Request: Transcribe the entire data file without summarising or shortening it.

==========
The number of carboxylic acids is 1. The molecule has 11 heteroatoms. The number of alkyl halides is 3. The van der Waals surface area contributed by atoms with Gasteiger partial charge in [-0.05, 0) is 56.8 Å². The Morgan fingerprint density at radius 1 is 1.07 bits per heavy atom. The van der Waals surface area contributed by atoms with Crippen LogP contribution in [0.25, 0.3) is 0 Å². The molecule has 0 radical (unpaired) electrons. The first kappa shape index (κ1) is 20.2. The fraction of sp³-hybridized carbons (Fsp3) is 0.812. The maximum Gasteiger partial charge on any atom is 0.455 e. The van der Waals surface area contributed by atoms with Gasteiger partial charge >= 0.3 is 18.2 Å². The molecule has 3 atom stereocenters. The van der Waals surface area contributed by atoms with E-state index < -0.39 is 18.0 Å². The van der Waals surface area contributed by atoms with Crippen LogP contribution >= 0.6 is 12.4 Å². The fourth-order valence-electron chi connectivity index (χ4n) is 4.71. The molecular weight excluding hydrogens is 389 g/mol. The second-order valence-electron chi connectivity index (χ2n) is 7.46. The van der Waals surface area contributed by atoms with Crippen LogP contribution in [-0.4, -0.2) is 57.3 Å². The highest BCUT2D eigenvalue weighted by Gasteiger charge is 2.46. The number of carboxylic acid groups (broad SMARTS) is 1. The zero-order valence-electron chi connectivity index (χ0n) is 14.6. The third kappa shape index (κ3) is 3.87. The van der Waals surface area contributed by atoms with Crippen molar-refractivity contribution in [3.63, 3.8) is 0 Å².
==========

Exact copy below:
The number of carboxylic acids is 1. The molecule has 11 heteroatoms. The number of alkyl halides is 3. The van der Waals surface area contributed by atoms with Gasteiger partial charge in [-0.05, 0) is 56.8 Å². The Morgan fingerprint density at radius 1 is 1.07 bits per heavy atom. The van der Waals surface area contributed by atoms with Crippen LogP contribution in [0.25, 0.3) is 0 Å². The molecule has 0 radical (unpaired) electrons. The first kappa shape index (κ1) is 20.2. The fraction of sp³-hybridized carbons (Fsp3) is 0.812. The maximum Gasteiger partial charge on any atom is 0.455 e. The van der Waals surface area contributed by atoms with Gasteiger partial charge >= 0.3 is 18.2 Å². The molecule has 3 atom stereocenters. The van der Waals surface area contributed by atoms with E-state index < -0.39 is 18.0 Å². The van der Waals surface area contributed by atoms with Crippen LogP contribution >= 0.6 is 12.4 Å². The fourth-order valence-electron chi connectivity index (χ4n) is 4.71. The molecular weight excluding hydrogens is 389 g/mol. The second-order valence-electron chi connectivity index (χ2n) is 7.46. The van der Waals surface area contributed by atoms with Crippen LogP contribution in [-0.4, -0.2) is 57.3 Å². The highest BCUT2D eigenvalue weighted by Gasteiger charge is 2.46. The number of carboxylic acid groups (broad SMARTS) is 1. The zero-order valence-electron chi connectivity index (χ0n) is 14.6. The third kappa shape index (κ3) is 3.87. The van der Waals surface area contributed by atoms with Crippen molar-refractivity contribution in [3.63, 3.8) is 0 Å².